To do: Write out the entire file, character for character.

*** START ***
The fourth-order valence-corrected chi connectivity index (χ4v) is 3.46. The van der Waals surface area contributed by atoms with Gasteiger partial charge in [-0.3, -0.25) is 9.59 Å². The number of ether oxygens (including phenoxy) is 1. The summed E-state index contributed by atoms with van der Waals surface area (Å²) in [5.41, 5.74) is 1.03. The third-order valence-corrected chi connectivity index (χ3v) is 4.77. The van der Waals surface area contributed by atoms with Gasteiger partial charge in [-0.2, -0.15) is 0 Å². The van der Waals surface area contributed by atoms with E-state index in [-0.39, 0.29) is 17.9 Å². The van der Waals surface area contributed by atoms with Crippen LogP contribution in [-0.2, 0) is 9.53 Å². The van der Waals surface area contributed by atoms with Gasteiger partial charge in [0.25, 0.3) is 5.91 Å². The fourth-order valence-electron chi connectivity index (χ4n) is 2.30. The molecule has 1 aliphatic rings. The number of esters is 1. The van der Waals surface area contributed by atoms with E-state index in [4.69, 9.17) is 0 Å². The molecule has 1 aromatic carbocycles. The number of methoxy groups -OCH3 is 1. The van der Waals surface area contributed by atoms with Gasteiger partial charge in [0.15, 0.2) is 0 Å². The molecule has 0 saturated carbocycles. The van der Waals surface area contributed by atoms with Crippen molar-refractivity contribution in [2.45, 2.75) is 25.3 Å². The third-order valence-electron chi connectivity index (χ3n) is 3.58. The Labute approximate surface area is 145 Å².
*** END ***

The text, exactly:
The fourth-order valence-corrected chi connectivity index (χ4v) is 3.46. The van der Waals surface area contributed by atoms with Gasteiger partial charge in [-0.3, -0.25) is 9.59 Å². The number of ether oxygens (including phenoxy) is 1. The summed E-state index contributed by atoms with van der Waals surface area (Å²) in [5.41, 5.74) is 1.03. The third-order valence-corrected chi connectivity index (χ3v) is 4.77. The van der Waals surface area contributed by atoms with Gasteiger partial charge in [-0.2, -0.15) is 0 Å². The van der Waals surface area contributed by atoms with E-state index in [-0.39, 0.29) is 17.9 Å². The van der Waals surface area contributed by atoms with Crippen LogP contribution in [-0.2, 0) is 9.53 Å². The van der Waals surface area contributed by atoms with Gasteiger partial charge in [0.25, 0.3) is 5.91 Å². The fourth-order valence-electron chi connectivity index (χ4n) is 2.30. The molecule has 1 aliphatic rings. The number of esters is 1. The van der Waals surface area contributed by atoms with E-state index in [4.69, 9.17) is 0 Å². The molecule has 1 aromatic carbocycles. The number of methoxy groups -OCH3 is 1. The van der Waals surface area contributed by atoms with Gasteiger partial charge in [0.15, 0.2) is 0 Å². The molecule has 0 saturated carbocycles. The van der Waals surface area contributed by atoms with Crippen molar-refractivity contribution in [2.45, 2.75) is 25.3 Å². The third-order valence-electron chi connectivity index (χ3n) is 3.58. The Labute approximate surface area is 145 Å².